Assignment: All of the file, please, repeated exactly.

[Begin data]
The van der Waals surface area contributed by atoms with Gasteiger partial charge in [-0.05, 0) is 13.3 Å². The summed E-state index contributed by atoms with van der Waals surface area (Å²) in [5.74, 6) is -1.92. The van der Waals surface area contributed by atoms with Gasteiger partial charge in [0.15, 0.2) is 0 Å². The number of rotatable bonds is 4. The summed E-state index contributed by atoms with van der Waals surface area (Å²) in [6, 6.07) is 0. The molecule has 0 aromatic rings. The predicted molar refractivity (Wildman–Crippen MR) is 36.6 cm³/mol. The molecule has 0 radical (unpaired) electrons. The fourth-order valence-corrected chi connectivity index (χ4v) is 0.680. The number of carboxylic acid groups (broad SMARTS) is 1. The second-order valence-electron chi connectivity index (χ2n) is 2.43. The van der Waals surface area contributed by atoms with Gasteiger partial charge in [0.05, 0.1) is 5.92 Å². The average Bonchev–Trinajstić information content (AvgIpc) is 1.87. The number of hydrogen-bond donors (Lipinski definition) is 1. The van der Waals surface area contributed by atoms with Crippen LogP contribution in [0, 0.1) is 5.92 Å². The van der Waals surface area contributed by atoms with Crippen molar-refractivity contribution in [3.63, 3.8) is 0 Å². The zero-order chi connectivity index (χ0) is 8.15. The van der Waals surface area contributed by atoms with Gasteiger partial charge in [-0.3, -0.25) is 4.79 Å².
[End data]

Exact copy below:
The van der Waals surface area contributed by atoms with Gasteiger partial charge in [-0.05, 0) is 13.3 Å². The summed E-state index contributed by atoms with van der Waals surface area (Å²) in [5.74, 6) is -1.92. The van der Waals surface area contributed by atoms with Gasteiger partial charge in [0.15, 0.2) is 0 Å². The number of rotatable bonds is 4. The summed E-state index contributed by atoms with van der Waals surface area (Å²) in [6, 6.07) is 0. The molecule has 0 aromatic rings. The predicted molar refractivity (Wildman–Crippen MR) is 36.6 cm³/mol. The molecule has 0 radical (unpaired) electrons. The fourth-order valence-corrected chi connectivity index (χ4v) is 0.680. The number of carboxylic acid groups (broad SMARTS) is 1. The second-order valence-electron chi connectivity index (χ2n) is 2.43. The van der Waals surface area contributed by atoms with Gasteiger partial charge in [0.05, 0.1) is 5.92 Å². The average Bonchev–Trinajstić information content (AvgIpc) is 1.87. The number of hydrogen-bond donors (Lipinski definition) is 1. The van der Waals surface area contributed by atoms with Crippen LogP contribution in [0, 0.1) is 5.92 Å². The van der Waals surface area contributed by atoms with Crippen molar-refractivity contribution in [3.63, 3.8) is 0 Å². The zero-order chi connectivity index (χ0) is 8.15. The van der Waals surface area contributed by atoms with Gasteiger partial charge in [-0.3, -0.25) is 4.79 Å².